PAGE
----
An interview by Marjan Slob for a publication of the Netherlands Environmental Assessment Agency (Planbureau voor de Leefomgeving). See the text below.
You can read the contributions by Bruno Latour, Roger Scruton, Wilhelm Schmid and Matthijs Schouten via this link.
Facilitating the Parliament of Things
“Latour made his call to summon the Parliament of Things in 1991. You might say we have accepted his challenge. We really want to organise such a Parliament, that is: a space where bacteria, squirrels, lakes, people, ferns will come together to commonly make decisions. Our founding meeting took place in September 2015. Recently we launched a writing contest. It’s commission: write a short story or poem in which an Animal or a Thing states its interests for the Parliament of Things. We have received almost 500 contributions. The contest attracted a lot of media-attention and brought us new allies. An architect and a theatre director now puzzle with us on how to further design the Parliament. Is it a physical place, a website, a story, a dream? Is it a building, a ritual? That is what we hope to find out.
For us, the Parliament of Things is a way to escape the worries and fears surrounding climate-change. As we see it, reactions to climate-change are either apocalyptic, or all hope is set on some sort of technological fix. Our aim is to investigate and criticize the opposition between nature and culture underpinning both reactions. Our mode may be playful and merry, but the outset is serious.
In cooperation with the theatre director we are currently designing a ritual, which will transform attendants into a mountain, a forest, a goldfish – you name it – and will enable them to speak by means of the communication-techniques we will provide. As you might appreciate, communication is rather an issue in the Parliament of Things! We don’t yet know what will happen. Maybe the North Sea will be making a case in Parliament against humans, and state that the interests of humans are far too dominant. Maybe the algae will react: ‘That does not bother us; we will survive no matter what humans will do’. Whatever happens: we will have to judge the interests of the North Sea from a broader scope than that of economy, or even sustainability, alone. We will have to take the wellbeing of the Sea itself into account. It will demand of us to see non-humans as autonomous actors with their own pace and their own value-systems.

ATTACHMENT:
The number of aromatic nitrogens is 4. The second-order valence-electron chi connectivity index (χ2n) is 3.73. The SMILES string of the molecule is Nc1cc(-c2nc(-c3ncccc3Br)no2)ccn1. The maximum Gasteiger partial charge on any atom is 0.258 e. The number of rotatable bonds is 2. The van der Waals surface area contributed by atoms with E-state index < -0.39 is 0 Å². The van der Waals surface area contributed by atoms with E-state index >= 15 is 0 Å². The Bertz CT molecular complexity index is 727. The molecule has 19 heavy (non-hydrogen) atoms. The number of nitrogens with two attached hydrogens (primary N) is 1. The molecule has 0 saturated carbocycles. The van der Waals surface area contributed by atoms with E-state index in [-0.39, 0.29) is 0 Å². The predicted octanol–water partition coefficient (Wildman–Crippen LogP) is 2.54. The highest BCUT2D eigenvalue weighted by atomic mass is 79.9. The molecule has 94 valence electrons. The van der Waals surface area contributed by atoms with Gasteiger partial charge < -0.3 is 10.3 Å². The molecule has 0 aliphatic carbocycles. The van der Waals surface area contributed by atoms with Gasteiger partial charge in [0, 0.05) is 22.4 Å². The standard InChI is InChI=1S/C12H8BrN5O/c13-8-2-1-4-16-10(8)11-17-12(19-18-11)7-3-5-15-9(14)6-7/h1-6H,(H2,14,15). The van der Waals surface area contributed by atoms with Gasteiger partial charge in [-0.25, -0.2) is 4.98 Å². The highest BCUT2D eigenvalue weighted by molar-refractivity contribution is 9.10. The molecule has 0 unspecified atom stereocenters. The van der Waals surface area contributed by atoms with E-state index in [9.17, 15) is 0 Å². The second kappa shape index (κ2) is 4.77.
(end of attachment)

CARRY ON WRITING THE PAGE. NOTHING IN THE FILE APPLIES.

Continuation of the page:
This is not as far-fetched as it may sound. If a company can be a legal person, why might a sea not be one as well? And it is not without precedent either. The Ecuadorian constitution acknowledges the rights of its rainforest as an ecosystem. Recently a New-Zealand river, the Whanganui, has become a legal person. We have visited this river, to learn more about this new way of relating with nature as a subject. This approach is not wholly unknown in the West. Do you know that story of an American general who returned from the civil war? He was so happy and grateful to see the familiar tree before his house that he decided to free the tree. He drafted an act in which he assigned the plot of land on which the tree stands to the tree itself. This tree has become known as The Tree that Owns Itself.
We fancy ourselves to be part of a longer emancipation history, in which blacks and women have become political subjects. Granted, it is hard to see how animals and things might become subjects. Perhaps we can work along the analogy with children: children have personalities, interests and rights, but they cannot legally speak for themselves – so we have set up a system of guardians. Maybe you might become the legal guardian of a particular animal or natural object. Of course all sorts of problems are bound to appear: demarcations problems (can subspecies make a case for themselves?), weighing problems (does every voice count in the same manner?). You might even ask whether legalisation of natural things is the right and proper way to proceed. But questions like these are exactly the ones we find exciting.
For us, the Parliament of Things is a public space in which we communicate with non-humans on an equal basis. A parliament is a place where laws are designed; in that respect it is a place of power. But it is also a house of communication, which centres more around ethics and spirituality. As yet, we do not know which aspect will eventually dominate. But we certainly hope to become smarter in our design of the whole process.”